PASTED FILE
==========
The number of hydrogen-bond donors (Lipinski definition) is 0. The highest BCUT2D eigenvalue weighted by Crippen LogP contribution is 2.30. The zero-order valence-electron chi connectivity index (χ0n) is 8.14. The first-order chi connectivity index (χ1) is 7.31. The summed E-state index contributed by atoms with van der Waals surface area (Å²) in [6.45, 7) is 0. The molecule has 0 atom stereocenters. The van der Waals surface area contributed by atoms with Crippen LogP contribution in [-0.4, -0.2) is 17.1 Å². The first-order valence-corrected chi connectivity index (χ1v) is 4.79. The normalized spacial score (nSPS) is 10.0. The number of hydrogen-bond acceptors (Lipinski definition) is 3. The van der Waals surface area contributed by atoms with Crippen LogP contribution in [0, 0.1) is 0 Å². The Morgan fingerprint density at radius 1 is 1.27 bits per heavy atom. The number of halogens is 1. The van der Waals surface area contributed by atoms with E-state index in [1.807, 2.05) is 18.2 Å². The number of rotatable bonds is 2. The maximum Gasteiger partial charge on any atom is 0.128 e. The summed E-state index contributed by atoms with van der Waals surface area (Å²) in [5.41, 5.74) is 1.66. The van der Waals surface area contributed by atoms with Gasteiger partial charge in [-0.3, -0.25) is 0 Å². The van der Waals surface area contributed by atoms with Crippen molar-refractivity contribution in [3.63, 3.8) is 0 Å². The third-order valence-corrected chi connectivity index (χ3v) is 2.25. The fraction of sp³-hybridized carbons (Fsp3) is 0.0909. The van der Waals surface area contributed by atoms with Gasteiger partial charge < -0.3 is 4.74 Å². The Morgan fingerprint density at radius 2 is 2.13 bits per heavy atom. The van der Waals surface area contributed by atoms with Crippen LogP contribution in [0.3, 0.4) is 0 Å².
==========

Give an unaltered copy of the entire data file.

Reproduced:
The number of hydrogen-bond donors (Lipinski definition) is 0. The highest BCUT2D eigenvalue weighted by Crippen LogP contribution is 2.30. The zero-order valence-electron chi connectivity index (χ0n) is 8.14. The first-order chi connectivity index (χ1) is 7.31. The summed E-state index contributed by atoms with van der Waals surface area (Å²) in [6.45, 7) is 0. The molecule has 0 atom stereocenters. The van der Waals surface area contributed by atoms with Crippen LogP contribution in [-0.4, -0.2) is 17.1 Å². The first-order valence-corrected chi connectivity index (χ1v) is 4.79. The normalized spacial score (nSPS) is 10.0. The number of hydrogen-bond acceptors (Lipinski definition) is 3. The van der Waals surface area contributed by atoms with Crippen LogP contribution in [0, 0.1) is 0 Å². The Morgan fingerprint density at radius 1 is 1.27 bits per heavy atom. The number of halogens is 1. The van der Waals surface area contributed by atoms with E-state index in [1.807, 2.05) is 18.2 Å². The number of rotatable bonds is 2. The maximum Gasteiger partial charge on any atom is 0.128 e. The summed E-state index contributed by atoms with van der Waals surface area (Å²) in [5.41, 5.74) is 1.66. The van der Waals surface area contributed by atoms with Gasteiger partial charge in [-0.3, -0.25) is 0 Å². The van der Waals surface area contributed by atoms with Crippen molar-refractivity contribution in [3.63, 3.8) is 0 Å². The third-order valence-corrected chi connectivity index (χ3v) is 2.25. The fraction of sp³-hybridized carbons (Fsp3) is 0.0909. The van der Waals surface area contributed by atoms with Gasteiger partial charge < -0.3 is 4.74 Å². The Morgan fingerprint density at radius 2 is 2.13 bits per heavy atom. The van der Waals surface area contributed by atoms with Crippen LogP contribution in [0.3, 0.4) is 0 Å².